Health and Social Care Integration

Support for Hospital at Home Services

March 2, 2020 by No Comments | Category Hospital at Home

£1 million funding has been made available in the Scottish Budget to support the development of Hospital at Home services (read full news release here).  Hospital at Home is a different way of working where acute hospital care is provided in a person’s own home as an alternative to traditional hospital admission. The service can treat people with a wide range of conditions, such as pneumonia, complex falls, COPD or pulmonary embolism.

Jeane Freeman, Cabinet Secretary for Health and Sport discussed the value of hospital at home in a recent presentation to the Hospital at Home conference on Tuesday 18 February 2020.

The Health Secretary stated:

We need to instil a ‘Home First’ ethos into the thinking of all health and social care staff, patients and their families.  Everyone’s first thought needs to be “why not home?”

I am keen to see all health and social care partnerships across Scotland provide sustainable, person centred, alternatives to traditional hospital care.  Services such as reablement, rapid response teams, enhanced Intermediate Care at home, virtual community wards, and of course hospital at home all have a vital part to play, alongside the more traditional community based services.

You can watch the Cabinet Secretary’s whole speech on our YouTube Channel.

Why do we need Hospital at Home

The effects of bed rest infographic

Bed Rest Infographic (click for larger image)

Older people with frailty are the single biggest users of hospital beds and the fastest growing demographic.  Across the UK the population of over 85s is predicted to double between 2018 and 2043.

Long hospital stays, particularly for older frail people, can lead to an unnecessary loss of independence and functionality.  For example, evidence shows that 3 weeks of bed rest is equivalent to 30 years of aging.

30% – 56% of older people have been shown to experience a reduction in their functional ability between admission to hospital and discharge.

Keith Dean, a 71-year-old from East Wemyss in Fife, has benefitted from the service. He said:

“I have been a patient of hospital at home for many years and I am grateful for the service. I needed intravenous antibiotics about twice a year, and before Hospital at Home I needed to stay in hospital for two weeks at a time.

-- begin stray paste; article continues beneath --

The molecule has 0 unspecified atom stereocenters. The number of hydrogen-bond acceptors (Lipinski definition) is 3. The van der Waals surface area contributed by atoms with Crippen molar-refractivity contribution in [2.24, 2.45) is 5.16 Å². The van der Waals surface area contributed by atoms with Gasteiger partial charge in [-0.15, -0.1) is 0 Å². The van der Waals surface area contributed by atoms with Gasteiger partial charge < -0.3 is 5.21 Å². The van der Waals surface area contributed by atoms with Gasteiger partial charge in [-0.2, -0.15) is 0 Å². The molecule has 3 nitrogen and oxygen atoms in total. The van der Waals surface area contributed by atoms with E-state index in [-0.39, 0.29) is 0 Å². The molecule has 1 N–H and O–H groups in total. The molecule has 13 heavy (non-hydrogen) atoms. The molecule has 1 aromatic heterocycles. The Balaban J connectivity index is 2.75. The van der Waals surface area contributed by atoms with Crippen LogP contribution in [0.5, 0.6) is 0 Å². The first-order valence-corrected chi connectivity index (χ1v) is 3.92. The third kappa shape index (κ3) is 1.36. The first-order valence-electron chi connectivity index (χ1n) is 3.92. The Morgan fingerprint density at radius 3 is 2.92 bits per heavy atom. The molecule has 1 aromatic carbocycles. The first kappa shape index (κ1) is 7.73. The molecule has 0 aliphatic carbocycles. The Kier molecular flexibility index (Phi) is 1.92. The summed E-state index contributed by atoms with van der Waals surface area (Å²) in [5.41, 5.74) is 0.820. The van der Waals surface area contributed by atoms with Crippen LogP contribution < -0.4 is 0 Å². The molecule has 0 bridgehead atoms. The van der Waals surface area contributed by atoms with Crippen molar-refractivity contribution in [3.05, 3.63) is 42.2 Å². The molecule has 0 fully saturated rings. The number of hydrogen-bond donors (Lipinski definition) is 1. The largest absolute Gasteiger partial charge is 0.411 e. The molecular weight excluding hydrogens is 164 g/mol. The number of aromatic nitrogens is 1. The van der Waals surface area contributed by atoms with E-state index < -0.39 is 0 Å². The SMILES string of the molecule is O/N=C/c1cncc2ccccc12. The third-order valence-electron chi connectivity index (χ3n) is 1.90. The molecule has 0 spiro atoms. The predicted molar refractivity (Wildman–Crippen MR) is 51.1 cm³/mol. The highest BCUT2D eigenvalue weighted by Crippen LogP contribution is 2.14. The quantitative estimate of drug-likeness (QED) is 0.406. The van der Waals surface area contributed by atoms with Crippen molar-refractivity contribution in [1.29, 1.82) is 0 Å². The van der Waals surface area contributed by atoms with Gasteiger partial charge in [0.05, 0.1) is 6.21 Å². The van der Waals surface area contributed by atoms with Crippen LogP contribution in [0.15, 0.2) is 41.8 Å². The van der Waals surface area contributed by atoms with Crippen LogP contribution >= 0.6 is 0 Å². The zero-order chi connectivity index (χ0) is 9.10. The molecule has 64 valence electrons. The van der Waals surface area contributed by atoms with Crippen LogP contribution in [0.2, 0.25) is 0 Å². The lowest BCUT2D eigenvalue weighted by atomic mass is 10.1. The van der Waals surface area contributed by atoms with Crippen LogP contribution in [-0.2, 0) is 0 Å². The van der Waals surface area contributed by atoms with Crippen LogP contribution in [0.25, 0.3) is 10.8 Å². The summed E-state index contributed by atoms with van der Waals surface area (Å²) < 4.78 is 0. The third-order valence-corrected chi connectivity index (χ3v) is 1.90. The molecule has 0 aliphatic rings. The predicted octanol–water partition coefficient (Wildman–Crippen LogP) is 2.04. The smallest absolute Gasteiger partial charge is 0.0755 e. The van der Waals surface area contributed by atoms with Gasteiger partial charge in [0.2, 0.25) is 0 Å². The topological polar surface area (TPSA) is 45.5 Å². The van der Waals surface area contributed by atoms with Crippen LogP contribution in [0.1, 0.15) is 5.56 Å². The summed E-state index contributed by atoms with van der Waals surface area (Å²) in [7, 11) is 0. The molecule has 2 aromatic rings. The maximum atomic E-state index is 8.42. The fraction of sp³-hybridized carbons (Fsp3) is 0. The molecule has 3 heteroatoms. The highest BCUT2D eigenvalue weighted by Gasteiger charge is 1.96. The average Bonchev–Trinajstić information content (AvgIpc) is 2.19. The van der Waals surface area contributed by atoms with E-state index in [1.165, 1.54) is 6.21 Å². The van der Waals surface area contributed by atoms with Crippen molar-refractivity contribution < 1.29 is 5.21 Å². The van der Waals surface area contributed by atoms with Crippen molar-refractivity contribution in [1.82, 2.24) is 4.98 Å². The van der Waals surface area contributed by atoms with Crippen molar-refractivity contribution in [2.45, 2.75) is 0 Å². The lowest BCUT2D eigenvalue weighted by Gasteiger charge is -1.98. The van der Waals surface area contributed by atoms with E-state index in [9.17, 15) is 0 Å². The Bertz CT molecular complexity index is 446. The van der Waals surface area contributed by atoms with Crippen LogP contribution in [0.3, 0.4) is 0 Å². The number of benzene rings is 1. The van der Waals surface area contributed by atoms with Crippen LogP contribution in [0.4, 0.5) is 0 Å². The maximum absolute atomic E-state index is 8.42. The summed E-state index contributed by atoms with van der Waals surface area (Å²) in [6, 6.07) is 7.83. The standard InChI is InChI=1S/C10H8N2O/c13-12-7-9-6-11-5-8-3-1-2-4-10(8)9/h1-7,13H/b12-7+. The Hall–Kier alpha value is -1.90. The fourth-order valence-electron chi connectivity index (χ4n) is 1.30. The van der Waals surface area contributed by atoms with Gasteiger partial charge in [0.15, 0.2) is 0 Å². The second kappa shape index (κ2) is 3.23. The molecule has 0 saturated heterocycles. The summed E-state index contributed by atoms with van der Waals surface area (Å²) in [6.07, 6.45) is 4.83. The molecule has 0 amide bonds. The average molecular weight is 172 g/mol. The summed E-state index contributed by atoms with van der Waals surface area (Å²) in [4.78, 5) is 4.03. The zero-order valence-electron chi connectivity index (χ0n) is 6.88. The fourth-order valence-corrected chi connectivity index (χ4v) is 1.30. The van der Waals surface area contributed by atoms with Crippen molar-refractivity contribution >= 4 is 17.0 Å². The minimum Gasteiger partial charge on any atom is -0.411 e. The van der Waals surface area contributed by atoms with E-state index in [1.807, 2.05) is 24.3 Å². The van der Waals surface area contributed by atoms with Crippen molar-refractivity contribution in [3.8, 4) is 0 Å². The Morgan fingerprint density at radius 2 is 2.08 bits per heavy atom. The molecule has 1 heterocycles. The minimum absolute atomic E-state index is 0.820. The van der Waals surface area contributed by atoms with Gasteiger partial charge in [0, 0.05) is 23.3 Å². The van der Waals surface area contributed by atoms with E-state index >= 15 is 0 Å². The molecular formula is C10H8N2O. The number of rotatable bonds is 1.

“Now the nurses come into my own home and give me the medication. As you are at home and not in a hospital environment you’re not open to getting other infections so your recovery is much better.”

Hospital at Home Guiding Principles

Healthcare Improvement Scotland has published a new guide to hospital at home – Hospital at Home – Guiding Principles for Service Development, Healthcare Improvement Scotland.  

The guide brings together and reviews the published evidence on the effectiveness and safety of Hospital at Home initiatives for older people with frailty and shares learning from existing services across Scotland. It is intended to assist in local and regional planning for acute and specialist services to support people, who would ordinarily require admission to an acute hospital, to receive treatment at their home.

Key features of Hospital at Home

When specialist acute care is needed, hospital at home can provide an alternative to admission to an acute hospital bed.

The hospital at home guide describes a variety of different models and approaches through which such a service can be delivered, but all share certain key features.

  • The severity of the condition managed (such as sepsis or pulmonary embolism) differentiates Hospital at Home from other community service provision.
  • A hospital specialist acts as a senior decision-maker and responsible medical officer, sometimes with the help of other grades of medical staff.
  • It covers short, time-limited acute episodes of care and is not intended to prevent access to specialist acute care. Patients are treated as though admitted to hospital, but managed within their own home.
  • It provides urgent access to hospital-level diagnostics, such as endoscopy, radiology or cardiology where necessary.
  • It provides a different level of interventions, such as access to intravenous fluids and oxygen.
  • Care is delivered by multidisciplinary teams of healthcare professionals complying with current acute standards of care.
  • It complements other community-based health and care initiatives which support patients to remain in their own homes.
Hospital at home evidence

Source: Hospital at Home – Guiding Principles for Service Development, Healthcare Improvement Scotland, January 2020


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